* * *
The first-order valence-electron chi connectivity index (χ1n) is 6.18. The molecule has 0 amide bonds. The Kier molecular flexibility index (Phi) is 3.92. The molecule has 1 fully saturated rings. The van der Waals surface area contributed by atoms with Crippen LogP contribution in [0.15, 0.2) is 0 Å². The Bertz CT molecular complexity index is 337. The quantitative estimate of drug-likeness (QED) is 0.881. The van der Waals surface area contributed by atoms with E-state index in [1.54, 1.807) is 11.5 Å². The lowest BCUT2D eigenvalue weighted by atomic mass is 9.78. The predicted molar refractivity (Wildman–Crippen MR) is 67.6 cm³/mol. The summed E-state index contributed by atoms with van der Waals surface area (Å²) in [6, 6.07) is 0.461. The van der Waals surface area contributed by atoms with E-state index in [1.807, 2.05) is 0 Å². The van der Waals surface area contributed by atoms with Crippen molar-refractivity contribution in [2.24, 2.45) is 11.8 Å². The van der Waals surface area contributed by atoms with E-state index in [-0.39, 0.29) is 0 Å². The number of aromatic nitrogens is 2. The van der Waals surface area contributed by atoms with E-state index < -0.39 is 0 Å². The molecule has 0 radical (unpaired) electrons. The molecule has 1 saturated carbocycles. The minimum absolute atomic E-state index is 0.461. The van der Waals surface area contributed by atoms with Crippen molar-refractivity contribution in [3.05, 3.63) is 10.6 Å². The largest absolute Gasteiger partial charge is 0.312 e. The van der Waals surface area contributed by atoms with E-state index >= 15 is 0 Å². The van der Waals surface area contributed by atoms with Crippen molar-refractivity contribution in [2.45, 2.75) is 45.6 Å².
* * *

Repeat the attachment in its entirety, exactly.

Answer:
The first-order valence-electron chi connectivity index (χ1n) is 6.18. The molecule has 0 amide bonds. The Kier molecular flexibility index (Phi) is 3.92. The molecule has 1 fully saturated rings. The van der Waals surface area contributed by atoms with Crippen LogP contribution in [0.15, 0.2) is 0 Å². The Bertz CT molecular complexity index is 337. The quantitative estimate of drug-likeness (QED) is 0.881. The van der Waals surface area contributed by atoms with E-state index in [1.54, 1.807) is 11.5 Å². The lowest BCUT2D eigenvalue weighted by atomic mass is 9.78. The predicted molar refractivity (Wildman–Crippen MR) is 67.6 cm³/mol. The summed E-state index contributed by atoms with van der Waals surface area (Å²) in [6, 6.07) is 0.461. The van der Waals surface area contributed by atoms with E-state index in [1.807, 2.05) is 0 Å². The van der Waals surface area contributed by atoms with Crippen molar-refractivity contribution in [2.24, 2.45) is 11.8 Å². The van der Waals surface area contributed by atoms with E-state index in [-0.39, 0.29) is 0 Å². The number of aromatic nitrogens is 2. The van der Waals surface area contributed by atoms with E-state index < -0.39 is 0 Å². The molecule has 0 radical (unpaired) electrons. The molecule has 1 saturated carbocycles. The minimum absolute atomic E-state index is 0.461. The van der Waals surface area contributed by atoms with Crippen molar-refractivity contribution in [3.05, 3.63) is 10.6 Å². The largest absolute Gasteiger partial charge is 0.312 e. The van der Waals surface area contributed by atoms with E-state index >= 15 is 0 Å². The van der Waals surface area contributed by atoms with Crippen molar-refractivity contribution in [2.45, 2.75) is 45.6 Å².